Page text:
Cycling at 120 when compared to 80 rev/min increases the accumulated oxygen deficit but does not affect the precision of its calculation
Russell, Aaron, Le Rossignol, P., Snow, Rod and Lo, Sing Kai 2002, Cycling at 120 when compared to 80 rev/min increases the accumulated oxygen deficit but does not affect the precision of its calculation, Journal of exercise physiology online, vol. 5, no. 3, pp. 32-38.
(Some files may be inaccessible until you login with your Deakin Research Online credentials)
The aim of the present study was to determine the influence of pedal rate on the precision and quantification of the accumulated oxygen deficit (AOD). Eight trained male triathletes completed a lactate threshold test, VO2 peak test, 10 x 3 min submaximal exercise bouts and a high-intensity exercise bout, all performed at 80 and 120 rev/min. For both pedal rates the intensities for the sub-maximal and high-intensity tests were relative to the lactate threshold and VO2 peak work rates. The VO2-power regressions were calculated using 5 intensities from above the lactate threshold combined with a y intercept value with VO2 measured after 3 min of exercise. For the 120 compared to the 80 rev/min tests, the lactate threshold work rate (255±13 versus 276±47 Watts) (p<0.01) and VO2 peak work rate (352±17 versus 382±20, Watts) (p<0.05) were lower at 120 rev/m. Conversely, the VO2 peak and the VO2 measured during the exhaustive exercise were the same for both pedal rates (p>0.05). Using linear regression modelling the slope of the VO2-power regression (0.0112 versus 0.010 L/Watt) (p<0.01), the estimated total energy demand (ETED) (5.13±0.75 versus 4.89±0.88 L/min) and the AOD (4.27±0.94 versus 3.66±1.25 L) (p<0.05) were greater at 120 rev/m. However, the 95% confidence interval for the ETED and the standard error of the predicted value were the same for both pedal rates (p>0.05). Our results demonstrate that pedal rate effects the size but not the precision of the calculated AOD and should therefore be considered when developing an AOD protocol.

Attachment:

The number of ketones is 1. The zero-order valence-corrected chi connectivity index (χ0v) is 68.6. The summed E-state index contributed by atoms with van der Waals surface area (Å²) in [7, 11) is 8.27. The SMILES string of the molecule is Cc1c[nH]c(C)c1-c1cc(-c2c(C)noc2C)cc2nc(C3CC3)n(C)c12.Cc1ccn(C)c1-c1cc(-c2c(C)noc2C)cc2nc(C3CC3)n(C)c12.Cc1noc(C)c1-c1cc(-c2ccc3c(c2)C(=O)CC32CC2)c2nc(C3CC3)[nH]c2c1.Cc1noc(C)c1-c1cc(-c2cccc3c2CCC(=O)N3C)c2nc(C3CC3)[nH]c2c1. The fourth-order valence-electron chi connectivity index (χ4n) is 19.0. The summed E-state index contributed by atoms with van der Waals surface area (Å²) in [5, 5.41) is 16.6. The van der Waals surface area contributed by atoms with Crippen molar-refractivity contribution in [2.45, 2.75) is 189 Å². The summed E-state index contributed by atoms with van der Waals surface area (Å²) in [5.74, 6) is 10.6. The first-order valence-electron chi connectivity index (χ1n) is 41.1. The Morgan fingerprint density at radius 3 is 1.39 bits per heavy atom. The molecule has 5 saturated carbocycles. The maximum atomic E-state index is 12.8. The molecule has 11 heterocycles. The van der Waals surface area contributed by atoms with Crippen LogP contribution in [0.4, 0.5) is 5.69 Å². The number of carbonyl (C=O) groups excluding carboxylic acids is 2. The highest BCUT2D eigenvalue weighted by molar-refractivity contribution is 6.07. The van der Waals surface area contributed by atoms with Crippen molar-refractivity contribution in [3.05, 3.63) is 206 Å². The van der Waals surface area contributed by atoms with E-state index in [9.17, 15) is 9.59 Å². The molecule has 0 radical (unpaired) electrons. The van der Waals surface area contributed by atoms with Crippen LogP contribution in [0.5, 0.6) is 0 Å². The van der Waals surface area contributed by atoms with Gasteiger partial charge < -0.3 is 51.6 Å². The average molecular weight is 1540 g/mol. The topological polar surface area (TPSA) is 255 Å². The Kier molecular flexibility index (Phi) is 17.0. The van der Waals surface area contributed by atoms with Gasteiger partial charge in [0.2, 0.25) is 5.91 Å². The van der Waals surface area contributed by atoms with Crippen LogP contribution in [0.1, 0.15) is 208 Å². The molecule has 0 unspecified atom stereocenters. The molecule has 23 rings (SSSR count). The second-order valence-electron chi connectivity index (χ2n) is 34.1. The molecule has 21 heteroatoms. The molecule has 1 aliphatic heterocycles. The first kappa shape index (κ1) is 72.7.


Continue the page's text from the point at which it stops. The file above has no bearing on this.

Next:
Reproduced with the kind permission of the copyright owner.
Unless expressly stated otherwise, the copyright for items in Deakin Research Online is owned by the author, with all rights reserved.
Every reasonable effort has been made to ensure that permission has been obtained for items included in DRO.
If you believe that your rights have been infringed by this repository, please contact email@example.com.